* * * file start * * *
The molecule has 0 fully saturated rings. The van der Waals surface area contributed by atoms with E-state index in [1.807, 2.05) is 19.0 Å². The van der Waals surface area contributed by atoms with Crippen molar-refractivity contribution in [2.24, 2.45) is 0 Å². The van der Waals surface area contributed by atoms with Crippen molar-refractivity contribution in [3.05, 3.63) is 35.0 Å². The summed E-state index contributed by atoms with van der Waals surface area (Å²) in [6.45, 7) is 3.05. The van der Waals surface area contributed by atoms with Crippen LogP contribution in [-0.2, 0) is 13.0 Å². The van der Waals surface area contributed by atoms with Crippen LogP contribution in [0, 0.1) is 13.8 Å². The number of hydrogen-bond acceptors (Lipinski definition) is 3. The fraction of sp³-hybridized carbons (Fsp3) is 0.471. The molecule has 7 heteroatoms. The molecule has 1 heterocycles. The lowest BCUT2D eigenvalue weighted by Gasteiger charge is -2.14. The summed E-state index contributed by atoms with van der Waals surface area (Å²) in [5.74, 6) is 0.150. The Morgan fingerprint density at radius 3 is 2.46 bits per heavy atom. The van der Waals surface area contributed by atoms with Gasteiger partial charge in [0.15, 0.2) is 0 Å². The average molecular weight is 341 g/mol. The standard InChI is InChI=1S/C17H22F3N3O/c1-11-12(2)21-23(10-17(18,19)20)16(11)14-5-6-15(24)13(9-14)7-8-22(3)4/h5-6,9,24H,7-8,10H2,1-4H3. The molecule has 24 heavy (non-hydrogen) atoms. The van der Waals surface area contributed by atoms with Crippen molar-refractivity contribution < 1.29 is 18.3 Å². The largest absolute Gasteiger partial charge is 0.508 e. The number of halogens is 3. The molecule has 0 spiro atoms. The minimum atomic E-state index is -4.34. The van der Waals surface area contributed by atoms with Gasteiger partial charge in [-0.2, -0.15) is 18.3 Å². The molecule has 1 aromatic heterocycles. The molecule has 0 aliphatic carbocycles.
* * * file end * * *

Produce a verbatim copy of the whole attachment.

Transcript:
The molecule has 0 fully saturated rings. The van der Waals surface area contributed by atoms with E-state index in [1.807, 2.05) is 19.0 Å². The van der Waals surface area contributed by atoms with Crippen molar-refractivity contribution in [2.24, 2.45) is 0 Å². The van der Waals surface area contributed by atoms with Crippen molar-refractivity contribution in [3.05, 3.63) is 35.0 Å². The summed E-state index contributed by atoms with van der Waals surface area (Å²) in [6.45, 7) is 3.05. The van der Waals surface area contributed by atoms with Crippen LogP contribution in [-0.2, 0) is 13.0 Å². The van der Waals surface area contributed by atoms with Crippen LogP contribution in [0, 0.1) is 13.8 Å². The number of hydrogen-bond acceptors (Lipinski definition) is 3. The fraction of sp³-hybridized carbons (Fsp3) is 0.471. The molecule has 7 heteroatoms. The molecule has 1 heterocycles. The lowest BCUT2D eigenvalue weighted by Gasteiger charge is -2.14. The summed E-state index contributed by atoms with van der Waals surface area (Å²) in [5.74, 6) is 0.150. The Morgan fingerprint density at radius 3 is 2.46 bits per heavy atom. The van der Waals surface area contributed by atoms with Gasteiger partial charge in [0.15, 0.2) is 0 Å². The average molecular weight is 341 g/mol. The standard InChI is InChI=1S/C17H22F3N3O/c1-11-12(2)21-23(10-17(18,19)20)16(11)14-5-6-15(24)13(9-14)7-8-22(3)4/h5-6,9,24H,7-8,10H2,1-4H3. The molecule has 24 heavy (non-hydrogen) atoms. The van der Waals surface area contributed by atoms with Crippen molar-refractivity contribution < 1.29 is 18.3 Å². The largest absolute Gasteiger partial charge is 0.508 e. The number of halogens is 3. The molecule has 0 spiro atoms. The minimum atomic E-state index is -4.34. The van der Waals surface area contributed by atoms with Gasteiger partial charge in [-0.2, -0.15) is 18.3 Å². The molecule has 1 aromatic heterocycles. The molecule has 0 aliphatic carbocycles.